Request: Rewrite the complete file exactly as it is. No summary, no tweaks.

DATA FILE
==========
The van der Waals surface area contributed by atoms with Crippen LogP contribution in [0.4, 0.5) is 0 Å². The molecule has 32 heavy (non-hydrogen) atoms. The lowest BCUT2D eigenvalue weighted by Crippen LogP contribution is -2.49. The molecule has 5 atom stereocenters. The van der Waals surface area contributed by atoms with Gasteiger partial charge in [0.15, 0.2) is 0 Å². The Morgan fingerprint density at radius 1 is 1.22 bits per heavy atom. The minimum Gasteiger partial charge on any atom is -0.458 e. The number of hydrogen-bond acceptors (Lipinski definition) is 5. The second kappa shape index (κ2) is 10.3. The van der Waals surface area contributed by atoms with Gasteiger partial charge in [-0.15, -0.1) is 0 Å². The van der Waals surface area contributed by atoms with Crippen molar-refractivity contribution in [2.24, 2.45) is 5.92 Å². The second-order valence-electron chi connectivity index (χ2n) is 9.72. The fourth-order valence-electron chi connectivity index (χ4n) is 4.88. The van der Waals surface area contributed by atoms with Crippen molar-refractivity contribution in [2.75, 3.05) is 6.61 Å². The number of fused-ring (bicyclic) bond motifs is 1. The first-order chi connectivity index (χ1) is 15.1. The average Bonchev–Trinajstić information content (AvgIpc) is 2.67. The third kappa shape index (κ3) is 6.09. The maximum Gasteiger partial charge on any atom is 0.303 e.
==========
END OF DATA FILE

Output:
The van der Waals surface area contributed by atoms with Crippen LogP contribution in [0.4, 0.5) is 0 Å². The molecule has 32 heavy (non-hydrogen) atoms. The lowest BCUT2D eigenvalue weighted by Crippen LogP contribution is -2.49. The molecule has 5 atom stereocenters. The van der Waals surface area contributed by atoms with Gasteiger partial charge in [0.15, 0.2) is 0 Å². The Morgan fingerprint density at radius 1 is 1.22 bits per heavy atom. The minimum Gasteiger partial charge on any atom is -0.458 e. The number of hydrogen-bond acceptors (Lipinski definition) is 5. The second kappa shape index (κ2) is 10.3. The van der Waals surface area contributed by atoms with Gasteiger partial charge in [-0.15, -0.1) is 0 Å². The van der Waals surface area contributed by atoms with Crippen molar-refractivity contribution in [2.24, 2.45) is 5.92 Å². The second-order valence-electron chi connectivity index (χ2n) is 9.72. The fourth-order valence-electron chi connectivity index (χ4n) is 4.88. The van der Waals surface area contributed by atoms with Crippen molar-refractivity contribution in [2.75, 3.05) is 6.61 Å². The number of fused-ring (bicyclic) bond motifs is 1. The first-order chi connectivity index (χ1) is 15.1. The average Bonchev–Trinajstić information content (AvgIpc) is 2.67. The third kappa shape index (κ3) is 6.09. The maximum Gasteiger partial charge on any atom is 0.303 e.